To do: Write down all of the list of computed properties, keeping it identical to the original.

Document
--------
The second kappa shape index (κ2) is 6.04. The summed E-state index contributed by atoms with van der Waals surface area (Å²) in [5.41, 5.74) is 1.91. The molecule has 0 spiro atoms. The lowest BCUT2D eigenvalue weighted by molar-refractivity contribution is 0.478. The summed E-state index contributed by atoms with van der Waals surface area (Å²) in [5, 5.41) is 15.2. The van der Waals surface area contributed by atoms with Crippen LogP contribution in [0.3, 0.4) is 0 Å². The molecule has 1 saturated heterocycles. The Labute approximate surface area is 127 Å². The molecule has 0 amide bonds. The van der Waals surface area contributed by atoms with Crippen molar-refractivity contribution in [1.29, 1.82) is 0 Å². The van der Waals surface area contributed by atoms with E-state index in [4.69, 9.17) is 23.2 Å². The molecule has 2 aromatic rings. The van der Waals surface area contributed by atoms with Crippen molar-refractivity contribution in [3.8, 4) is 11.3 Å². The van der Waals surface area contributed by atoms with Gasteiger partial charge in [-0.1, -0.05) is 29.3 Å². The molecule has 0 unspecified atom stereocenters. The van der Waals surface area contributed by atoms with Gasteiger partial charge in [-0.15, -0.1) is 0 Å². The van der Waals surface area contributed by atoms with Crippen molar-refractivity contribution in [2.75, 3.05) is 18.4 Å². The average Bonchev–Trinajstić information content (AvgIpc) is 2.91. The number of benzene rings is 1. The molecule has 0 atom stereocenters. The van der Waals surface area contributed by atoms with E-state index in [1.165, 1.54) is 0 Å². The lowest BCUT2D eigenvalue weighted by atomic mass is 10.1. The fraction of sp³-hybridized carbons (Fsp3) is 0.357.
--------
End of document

The second kappa shape index (κ2) is 6.04. The summed E-state index contributed by atoms with van der Waals surface area (Å²) in [5.41, 5.74) is 1.91. The molecule has 0 spiro atoms. The lowest BCUT2D eigenvalue weighted by molar-refractivity contribution is 0.478. The summed E-state index contributed by atoms with van der Waals surface area (Å²) in [5, 5.41) is 15.2. The van der Waals surface area contributed by atoms with Crippen LogP contribution in [0.3, 0.4) is 0 Å². The molecule has 1 saturated heterocycles. The Labute approximate surface area is 127 Å². The molecule has 0 amide bonds. The van der Waals surface area contributed by atoms with Crippen molar-refractivity contribution in [1.29, 1.82) is 0 Å². The van der Waals surface area contributed by atoms with E-state index in [4.69, 9.17) is 23.2 Å². The molecule has 2 aromatic rings. The van der Waals surface area contributed by atoms with Crippen molar-refractivity contribution in [3.8, 4) is 11.3 Å². The van der Waals surface area contributed by atoms with Gasteiger partial charge in [-0.1, -0.05) is 29.3 Å². The molecule has 0 unspecified atom stereocenters. The van der Waals surface area contributed by atoms with Gasteiger partial charge in [-0.15, -0.1) is 0 Å². The van der Waals surface area contributed by atoms with Crippen molar-refractivity contribution in [2.75, 3.05) is 18.4 Å². The average Bonchev–Trinajstić information content (AvgIpc) is 2.91. The number of benzene rings is 1. The molecule has 0 atom stereocenters. The van der Waals surface area contributed by atoms with E-state index in [1.165, 1.54) is 0 Å². The lowest BCUT2D eigenvalue weighted by atomic mass is 10.1. The fraction of sp³-hybridized carbons (Fsp3) is 0.357.